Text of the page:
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Cry Them A River


Dan Odescalchi has confessed to helping some of the plant's supporters craftletters to the local papers. "Some people felt the entire argument wasunbalanced, with most of the comment coming from people who are morecomfortable expressing themselves in writing," he told the Independent, acounty newspaper.

One pro-plant letter in the Register-Star, another local paper, ran under theheadline DON'T LISTEN TO RICH FOLKS; THEY DON'T NEED THE JOBS. The followingday, the paper ran a rather terse correction: "Edward Ogden of Philmont sayshe did not write the letter that appeared above his name on Page A5 inThursday's edition of the Register-Star."

The plant's adversaries take a sort of masochistic pleasure in pointing outthe irony of vilifying them as millionaires when the person who stands togain the most if the project goes through is Thomas Schmidheiny, a Swissbillionaire and the chairman of Holcim.

"My understanding is that polluting, coal-burning cement plants are illegalin Switzerland," says writer Peter Biskind, a full-time Columbia Countyresident. "They're building the kind of plant that would be illegal in theirown country. They're turning Columbia County into a Third World country."

One weekender sees the locals' support for the project as a failure ofAmerican public education. "I think we're generally better-educated and moresophisticated than the locals," he says, explaining why they can't seethrough St. Lawrence's P.R. offensive. "I don't want to discuss theintelligence of the locals; that's terrible. But look at the schools inColumbia County. They're awful.

"Even if their educations aren't Ivy League-caliber, the locals are shrewdenough to detect inconsistencies in some of the opponents' arguments. "Thepeople opposed to it drive these SUVs that get eight or nine miles to agallon," says Thomas Fleming, the librarian at Hudson High School and aplant supporter. "You drive up Warren Street and you see these Navigatorsand Mountaineers, yet they're opposed to the plant. You should be coming ina little car if you're that concerned about the environment."

Tom Koulos, a retired salesman and plant supporter, has made something of asecond career for himself writing letters to the editors of the local papersthat take aim at aesthetes who make reference in their letters to theembarrassment of contemplating such a magnificent eyesore at the same momentas the Tate in London is mounting "American Sublime," a celebration ofHudson River School painting.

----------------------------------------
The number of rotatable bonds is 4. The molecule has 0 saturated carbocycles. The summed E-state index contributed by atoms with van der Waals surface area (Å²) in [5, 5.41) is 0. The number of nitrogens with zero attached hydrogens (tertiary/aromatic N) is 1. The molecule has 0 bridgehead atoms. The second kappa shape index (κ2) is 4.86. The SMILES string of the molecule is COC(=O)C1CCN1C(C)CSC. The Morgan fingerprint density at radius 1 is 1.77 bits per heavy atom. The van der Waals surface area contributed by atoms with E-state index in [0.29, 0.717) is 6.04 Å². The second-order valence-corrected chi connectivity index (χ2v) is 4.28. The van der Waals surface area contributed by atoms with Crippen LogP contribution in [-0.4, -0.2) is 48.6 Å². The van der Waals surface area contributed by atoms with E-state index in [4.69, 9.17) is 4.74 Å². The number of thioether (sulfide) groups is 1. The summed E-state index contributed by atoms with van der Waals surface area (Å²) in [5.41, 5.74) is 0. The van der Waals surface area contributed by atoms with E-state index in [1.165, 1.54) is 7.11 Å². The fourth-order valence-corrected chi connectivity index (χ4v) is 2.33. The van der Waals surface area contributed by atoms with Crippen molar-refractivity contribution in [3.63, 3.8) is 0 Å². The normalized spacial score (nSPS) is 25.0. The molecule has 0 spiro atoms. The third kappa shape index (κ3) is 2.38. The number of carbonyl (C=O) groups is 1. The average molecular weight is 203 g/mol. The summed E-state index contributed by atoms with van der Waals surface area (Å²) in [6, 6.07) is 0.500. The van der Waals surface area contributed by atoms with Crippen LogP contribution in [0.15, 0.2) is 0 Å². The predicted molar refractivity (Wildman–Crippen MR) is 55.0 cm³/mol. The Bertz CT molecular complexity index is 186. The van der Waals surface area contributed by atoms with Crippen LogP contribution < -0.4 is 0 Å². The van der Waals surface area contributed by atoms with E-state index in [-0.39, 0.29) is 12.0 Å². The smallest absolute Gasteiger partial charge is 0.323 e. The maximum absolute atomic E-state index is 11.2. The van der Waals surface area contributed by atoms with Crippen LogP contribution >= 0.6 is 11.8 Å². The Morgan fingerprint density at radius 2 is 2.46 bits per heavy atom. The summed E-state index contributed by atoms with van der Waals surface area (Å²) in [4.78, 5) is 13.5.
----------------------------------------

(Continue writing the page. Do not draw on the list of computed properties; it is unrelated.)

"If we don't have cement to build houses to keep us warm in winter, whathappens?" Koulos demands. "People right now are very scared down in thecity. They're trying to get the heck out of there. They're coming up herehoping they can get away from things. You can't get away from life. Youcan't escape reality."

One of the more intriguing -- if completely unconfirmed -- rumors floating amongthe plant's better-connected opponents has David Rockefeller, one ofColumbia County's largest landowners, taking aside Schmidheiny, whom heknows, and talking sense to him, billionaire to billionaire.

one important factor St. Lawrence has in its favor is a powerful nostalgiafor cement in these parts. Back in the forties and fifties, two cementplants employed well over a thousand people (they closed in the seventies).Carmine Pierro, an aide to Hudson mayor Richard Scalera, who stronglysupports the plant, remembers riding his bike out to one of the plants afterschool in the late fifties and collecting money for his Little League team.

"People gave you nickels and dimes," he recalls. "These guys would give youdollar bills. They were the top-paying jobs."

There's even an element of romance to the cement dust people would discoveron their cars when they woke up in the morning. Back then, CharlieSchneider, a local farmer and plant supporter, hardly had to lime hisfields.

"The pH of the soil stayed higher because there was dust in the air," heremembers. "Roofs didn't have to be painted so much. They got a coating ofcement dust on them."

"There's a feeling the good old days are just around the corner," observesthe poet John Ashbery, who owns a Victorian in the middle of Hudson. "But intowns like Hudson, they'll never really come back. When the malls camearound in the sixties, it spelled doom for most of the stores in Hudson."

Adds Rob Makas, another local opponent, who manages a gourmet-food storeowned by someone from the city, "People make fun of me. They say, 'Oh, what?Are you afraid of a little cement dust?' "

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